South Florida Bent Rims FAQs
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Rims are an incredibly important part of your vehicle because they serve as the link between the axles and the tires. In a perfect world, rims would remain in pristine shape forever, especially considering they can cost so much.
Unfortunately, we don’t live in a perfect world. Sometimes a rim gets bent and throws the entire vehicle out of whack. Many customers ask us questions about bent rims and how to deal with them, so we decided to put together this list of FAQs.
1. What Causes a Bent Rim?
The short answer is a heavy impact on the wheel. Even though rims are made of aluminum alloy, chrome, or steel, they’re still vulnerable to impacts caused by potholes, curbs, speed bumps, and other road hazards.
2. What Happens If I Have a Bent Rim?
If not caught in time, a bent rim can cause the tire to leak air, which leads to decreased fuel economy and poor handling. It may even result in a flat tire or blowout, which can be pretty dangerous, especially at highway speeds. Bent rims can also cause wheels to wobble at speed, making your vehicle unstable, and they can interfere with steering too.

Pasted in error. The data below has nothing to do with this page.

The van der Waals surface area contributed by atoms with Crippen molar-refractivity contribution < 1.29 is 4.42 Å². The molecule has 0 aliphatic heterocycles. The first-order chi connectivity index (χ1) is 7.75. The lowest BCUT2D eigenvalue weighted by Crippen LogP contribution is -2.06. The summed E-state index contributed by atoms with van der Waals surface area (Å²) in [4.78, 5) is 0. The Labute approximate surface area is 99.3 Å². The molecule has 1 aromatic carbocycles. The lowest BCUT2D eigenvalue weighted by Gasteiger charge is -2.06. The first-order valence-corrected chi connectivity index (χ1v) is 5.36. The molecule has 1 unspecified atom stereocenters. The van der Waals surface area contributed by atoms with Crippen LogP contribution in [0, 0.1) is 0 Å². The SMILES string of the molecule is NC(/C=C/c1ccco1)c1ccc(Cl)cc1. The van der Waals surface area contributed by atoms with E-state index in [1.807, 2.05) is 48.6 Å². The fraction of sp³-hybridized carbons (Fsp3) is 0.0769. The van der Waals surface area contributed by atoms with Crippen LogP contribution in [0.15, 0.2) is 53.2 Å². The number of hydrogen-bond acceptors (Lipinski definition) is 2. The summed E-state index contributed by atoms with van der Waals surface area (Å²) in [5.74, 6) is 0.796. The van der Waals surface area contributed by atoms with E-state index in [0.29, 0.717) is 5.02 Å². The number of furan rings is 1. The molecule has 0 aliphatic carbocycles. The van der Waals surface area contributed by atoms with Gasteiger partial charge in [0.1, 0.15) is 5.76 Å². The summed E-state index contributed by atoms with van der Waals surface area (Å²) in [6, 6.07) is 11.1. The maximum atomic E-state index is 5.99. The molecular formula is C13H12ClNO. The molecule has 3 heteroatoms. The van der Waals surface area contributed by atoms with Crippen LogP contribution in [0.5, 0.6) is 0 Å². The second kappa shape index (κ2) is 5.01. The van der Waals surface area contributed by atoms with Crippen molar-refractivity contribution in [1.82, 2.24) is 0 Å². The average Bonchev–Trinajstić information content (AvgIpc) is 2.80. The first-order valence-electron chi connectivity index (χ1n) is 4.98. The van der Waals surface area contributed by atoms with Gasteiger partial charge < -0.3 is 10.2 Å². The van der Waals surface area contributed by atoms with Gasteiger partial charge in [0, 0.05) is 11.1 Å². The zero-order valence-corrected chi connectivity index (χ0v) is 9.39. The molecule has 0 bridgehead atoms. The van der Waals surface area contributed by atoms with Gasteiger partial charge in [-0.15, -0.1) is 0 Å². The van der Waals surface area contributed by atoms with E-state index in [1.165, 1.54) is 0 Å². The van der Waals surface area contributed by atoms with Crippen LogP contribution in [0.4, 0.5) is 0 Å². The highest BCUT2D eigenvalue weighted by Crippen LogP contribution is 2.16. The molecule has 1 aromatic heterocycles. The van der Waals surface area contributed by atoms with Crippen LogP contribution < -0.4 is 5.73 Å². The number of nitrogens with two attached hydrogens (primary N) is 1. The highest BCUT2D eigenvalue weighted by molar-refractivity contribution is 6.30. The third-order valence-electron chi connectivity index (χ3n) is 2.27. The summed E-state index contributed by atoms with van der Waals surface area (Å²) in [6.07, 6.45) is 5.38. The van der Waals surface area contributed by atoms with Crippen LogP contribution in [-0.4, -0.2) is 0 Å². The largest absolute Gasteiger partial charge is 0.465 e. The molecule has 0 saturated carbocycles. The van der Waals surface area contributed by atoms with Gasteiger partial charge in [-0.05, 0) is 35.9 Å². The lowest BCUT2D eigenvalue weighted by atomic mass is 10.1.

For all these reasons, it’s wise to take care of a bent rim as soon as you notice it.
3. What are the Symptoms of a Bent Rim?
The most common symptoms of a bent rim include:
Vibration in the steering wheel
Vibration in the seat (a sign that one of the rear rims is bent)
Less responsive handling
Decreased fuel economy
A thumping sound while driving
4. Is it Possible to Repair a Bent Rim?
It depends on the level of damage to the rim and the type of wheel you have.
If you have steel wheels, and a bent rim is your only issue, you can usually have the wheel repaired.
If you have alloy wheels, there is typically no way to repair a bent rim. Even minor bends can crack if you try to repair them, so it’s usually a good idea to just buy a replacement wheel.
Not sure if your rim would be a good candidate for South Florida Rim Repair? Contact us to find out.
5. Why Are Replacement OEM Rims So Expensive?
Replacing an OEM alloy wheel typically costs several hundred dollars – far more than you’d pay for a single aftermarket wheel, but not quite as much as a set of inexpensive aftermarket wheels. This is intentional, as replacement wheels are a great source of profits for most automakers.
It’s for this reason that you may want to look to South Florida rim repair to solve your problems before you ditch the rims for good.